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Five Minutes at MUTEK with Kode9

As always, this year's edition of MUTEK offered a potentially overwhelming number of shows, parties, workshops, panel discussions, and more. Amidst all the activity, XLR8R also wanted to take the time to sit down with a few of our favorite artists, both to get their impressions of the festival and to check in about what's happening with their music. UK veteran and Hyperdub founder Kode9 always has plenty to say, and here, he discusses his past and present with MUTEK, Hyperdub's recent output and ongoing stylistic evolution, and his current struggle with writer's block.

XLR8R: This is not the first time you've played at MUTEK.
Kode9: Third.

How is the MUTEK experience as compared to other festivals?
It's quite different. I do like Montreal, and it always feels like a techno and electronic festival, so I feel a little bit like I'm coming from a different angle. I enjoy it, especially if I feel I'm the only person doing UK stuff here. It's great. I just play everyone's stuff, and just batter people with it. It's nice to play loads of UK stuff at a festival where there's not much of it. It has a really strong impact. Everything was so minimal when I first came here, although I guess that's changed a bit.

You're doing two shows this year. What's the visual show that you're doing?
We've remixed a science-fiction film from the '60s called La Jetée, a French film by Chris Marker. We've rewritten the script from the woman's point of view. The woman is an important character in the film, but it was [originally] all from the male's point of view. So we've rewritten the script, and pretty much 99% of the sound is from the original. The music is classical music and we've cut that up and done stuff to it. Same with the visuals. It's a film made out of still images—photographs—apart from one second of movement. So, MFO have kind of animated the images to make it move. It's a 40-minute [performance].

Is this a one-off thing?
We started it because the Unsound Festival asked us [to do it] in Poland. Then we did it in Prague. We did it in Berlin. Now here. We're doing it in London at the end of the year. It's going quite organically. It's nice. I haven't finished a track in over a year. I've got a huge block just now, so it's nice to do a piece that's just performance. There's no finished copy of it. You either come see it, or you can't see it. So, it's great for me. It's helping me make music again.

Are you spending more time on Hyperdub then?
Everything is conspiring against me with music. I'm working on getting back into the studio. It's not so much the label. It's everything—teaching, the label, traveling.

The label has made some interesting releases this year—the Laurel Halo album just came out.
We're just softening people up for the Terror Danjah and LV albums. It's been a gradual start to the year, the DVA album, the Hype Williams album, the Laurel Halo album. Most of the stuff we're releasing is, like, songs. We're releasing a lot of songs. It wasn't intended, but we've become like an abstract pop label.

Are you happy with that development?
Yeah. Very. It's great to do the Laurel Halo album and then this Terror Danjah single. I don't know if you've seen the video with Riko, which is a real hit-you-over-the-head, cut-your-throat, shoot-you-in-the-face grime track. It's a full-on, proper grime banger. It's amazing to do Laurel Halo and do that, and then fill in all the bits in between. That's not really intended, but that's the way it's unfolding. I think it's nice.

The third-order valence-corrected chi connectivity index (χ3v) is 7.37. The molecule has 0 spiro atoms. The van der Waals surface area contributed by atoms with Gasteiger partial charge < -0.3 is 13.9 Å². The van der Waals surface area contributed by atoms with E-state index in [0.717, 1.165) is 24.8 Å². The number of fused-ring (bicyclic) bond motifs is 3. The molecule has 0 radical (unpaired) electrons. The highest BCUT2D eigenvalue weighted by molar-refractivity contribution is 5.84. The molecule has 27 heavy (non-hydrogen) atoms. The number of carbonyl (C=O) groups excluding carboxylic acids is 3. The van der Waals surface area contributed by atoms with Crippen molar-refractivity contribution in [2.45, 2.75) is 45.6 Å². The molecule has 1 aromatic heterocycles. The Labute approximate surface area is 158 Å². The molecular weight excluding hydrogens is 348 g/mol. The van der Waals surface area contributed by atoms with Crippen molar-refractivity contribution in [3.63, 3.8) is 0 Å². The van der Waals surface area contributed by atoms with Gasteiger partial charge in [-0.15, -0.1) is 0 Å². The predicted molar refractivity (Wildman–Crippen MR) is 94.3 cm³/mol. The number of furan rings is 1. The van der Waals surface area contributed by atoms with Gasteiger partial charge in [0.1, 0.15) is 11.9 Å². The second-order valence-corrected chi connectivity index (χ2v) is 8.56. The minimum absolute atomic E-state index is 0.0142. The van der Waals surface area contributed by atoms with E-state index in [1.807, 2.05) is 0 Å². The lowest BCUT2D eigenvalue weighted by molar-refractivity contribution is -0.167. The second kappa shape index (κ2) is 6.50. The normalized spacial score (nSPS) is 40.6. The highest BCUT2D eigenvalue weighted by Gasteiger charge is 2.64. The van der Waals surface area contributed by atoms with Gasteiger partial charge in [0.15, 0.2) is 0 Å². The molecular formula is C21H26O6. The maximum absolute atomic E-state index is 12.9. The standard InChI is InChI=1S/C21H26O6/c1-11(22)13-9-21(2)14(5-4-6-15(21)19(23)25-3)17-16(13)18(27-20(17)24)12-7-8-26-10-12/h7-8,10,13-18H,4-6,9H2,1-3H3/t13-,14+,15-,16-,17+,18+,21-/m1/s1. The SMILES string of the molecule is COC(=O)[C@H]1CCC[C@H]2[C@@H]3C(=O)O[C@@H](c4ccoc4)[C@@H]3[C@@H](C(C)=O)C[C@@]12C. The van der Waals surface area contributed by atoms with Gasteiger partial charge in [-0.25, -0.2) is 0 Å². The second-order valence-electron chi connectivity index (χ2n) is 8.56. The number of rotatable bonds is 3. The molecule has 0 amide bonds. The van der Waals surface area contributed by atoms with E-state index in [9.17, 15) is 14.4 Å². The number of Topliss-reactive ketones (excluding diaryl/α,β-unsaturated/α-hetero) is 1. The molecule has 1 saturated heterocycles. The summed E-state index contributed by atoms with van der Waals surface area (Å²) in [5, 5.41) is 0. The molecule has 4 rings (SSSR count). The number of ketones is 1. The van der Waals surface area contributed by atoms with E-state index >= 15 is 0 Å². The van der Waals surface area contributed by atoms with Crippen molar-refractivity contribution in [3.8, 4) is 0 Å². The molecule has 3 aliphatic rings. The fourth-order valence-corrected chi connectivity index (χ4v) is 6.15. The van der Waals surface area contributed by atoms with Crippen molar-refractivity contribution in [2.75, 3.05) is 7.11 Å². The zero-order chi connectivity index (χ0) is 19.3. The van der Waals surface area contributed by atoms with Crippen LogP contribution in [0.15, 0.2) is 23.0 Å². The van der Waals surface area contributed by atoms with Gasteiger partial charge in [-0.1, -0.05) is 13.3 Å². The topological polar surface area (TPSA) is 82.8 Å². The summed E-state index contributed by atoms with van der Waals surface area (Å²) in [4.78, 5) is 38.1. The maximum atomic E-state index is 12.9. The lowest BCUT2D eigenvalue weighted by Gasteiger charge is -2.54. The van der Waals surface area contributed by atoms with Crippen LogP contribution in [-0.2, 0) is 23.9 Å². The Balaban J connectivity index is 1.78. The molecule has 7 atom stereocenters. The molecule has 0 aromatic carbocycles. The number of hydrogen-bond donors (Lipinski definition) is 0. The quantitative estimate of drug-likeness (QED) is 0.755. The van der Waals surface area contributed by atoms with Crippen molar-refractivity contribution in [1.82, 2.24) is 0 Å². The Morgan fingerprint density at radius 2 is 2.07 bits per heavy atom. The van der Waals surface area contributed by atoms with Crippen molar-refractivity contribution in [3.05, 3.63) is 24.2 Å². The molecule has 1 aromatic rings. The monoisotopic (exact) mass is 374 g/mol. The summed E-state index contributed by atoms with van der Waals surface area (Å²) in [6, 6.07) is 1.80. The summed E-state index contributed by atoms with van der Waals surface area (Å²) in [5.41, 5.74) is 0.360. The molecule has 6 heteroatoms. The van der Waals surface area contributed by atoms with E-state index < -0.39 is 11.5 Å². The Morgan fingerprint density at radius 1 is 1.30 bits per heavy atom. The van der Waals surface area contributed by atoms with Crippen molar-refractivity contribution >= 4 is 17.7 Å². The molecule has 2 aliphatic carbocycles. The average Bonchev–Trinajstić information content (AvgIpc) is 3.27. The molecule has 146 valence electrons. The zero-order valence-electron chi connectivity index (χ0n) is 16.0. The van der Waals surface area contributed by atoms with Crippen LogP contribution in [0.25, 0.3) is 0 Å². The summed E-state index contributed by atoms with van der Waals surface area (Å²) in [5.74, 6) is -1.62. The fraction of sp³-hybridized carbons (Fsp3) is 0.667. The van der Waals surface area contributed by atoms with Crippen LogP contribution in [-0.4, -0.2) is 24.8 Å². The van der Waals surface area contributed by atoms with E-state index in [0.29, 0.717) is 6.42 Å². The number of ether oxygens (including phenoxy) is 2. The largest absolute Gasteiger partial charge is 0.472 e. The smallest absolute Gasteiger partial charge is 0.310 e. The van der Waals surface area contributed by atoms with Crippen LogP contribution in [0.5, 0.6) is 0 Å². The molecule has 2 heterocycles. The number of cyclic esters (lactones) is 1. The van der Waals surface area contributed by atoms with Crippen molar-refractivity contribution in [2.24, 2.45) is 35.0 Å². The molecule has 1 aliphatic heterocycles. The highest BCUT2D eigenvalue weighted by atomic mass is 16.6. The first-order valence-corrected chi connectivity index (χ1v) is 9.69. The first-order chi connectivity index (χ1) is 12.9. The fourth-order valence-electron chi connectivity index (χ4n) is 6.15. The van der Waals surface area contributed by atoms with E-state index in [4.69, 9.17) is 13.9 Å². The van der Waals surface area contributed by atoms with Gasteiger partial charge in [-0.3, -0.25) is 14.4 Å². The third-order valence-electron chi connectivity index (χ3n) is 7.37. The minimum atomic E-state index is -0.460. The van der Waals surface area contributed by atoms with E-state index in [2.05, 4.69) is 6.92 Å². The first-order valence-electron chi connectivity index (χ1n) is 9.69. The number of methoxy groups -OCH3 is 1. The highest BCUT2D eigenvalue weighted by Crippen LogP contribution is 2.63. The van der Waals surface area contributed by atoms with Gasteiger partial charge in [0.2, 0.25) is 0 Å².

Do you see the definition of what Hyperdub is as a fluid, changing thing?
Yes. [pauses, laughs] Retrospectively, looking at what we've done, it clearly is. There's a strand of stuff that we've released that's in the slipstream of Burial. It's comedown music, and it's music I listen to, it's music I A&R and make decisions about after having two hours of sleep and zombying around airports and being on a plane feeling suicidal. It's comedown music. So, we do comedown—we don't really do come up, but we do hit-you-in-the-face [music] and comedown. It's nice to deal with all your moods, service all your needs. That should be our slogan. [laughs]

Do you see Hyperdub continuing to put out a lot of albums?
This year, we had a plan to do six or seven or eight albums, which is so much more than we've done before. I don't know why we're doing that, because it's a lot of work, but we'll just see what happens. We've got the music, so we'll put it out. I think somehow they all feed off each other in some weird way. I think the DVA album makes sense with the Hype Williams and the Laurel Halo album. It makes some kind of sense in the context of the label putting out a lot more songs, although they're completely different types of songs.

For your own music, you said that you're not getting anywhere with it, but is it going in a more song-based direction as well?
No. I think it's mostly going to be solo stuff. That's what I'm planning on doing, a solo album. It might take a few years to get in my head right now. I'm starting loads of tracks, but it's chaotic just now. There are so many different styles of music that I DJ. They all have a similar vibe, but some of it is 160 bpm, some of it's 130, some of it's 145. A lot of the stuff I'm playing is not stuff I've ever made, so I'm regressing to being a teenager again, when I started making music, and I'm like, "I'll try this speed, I've never tried it before. That's good shit." Then I'll try something at another speed, keep trying, and hopefully something will come out of that that's not just a funky track or a grime or dubstep track, or a footwork track. That's what I'm playing around with and DJing, but I have no idea what I'm doing. [laughs]

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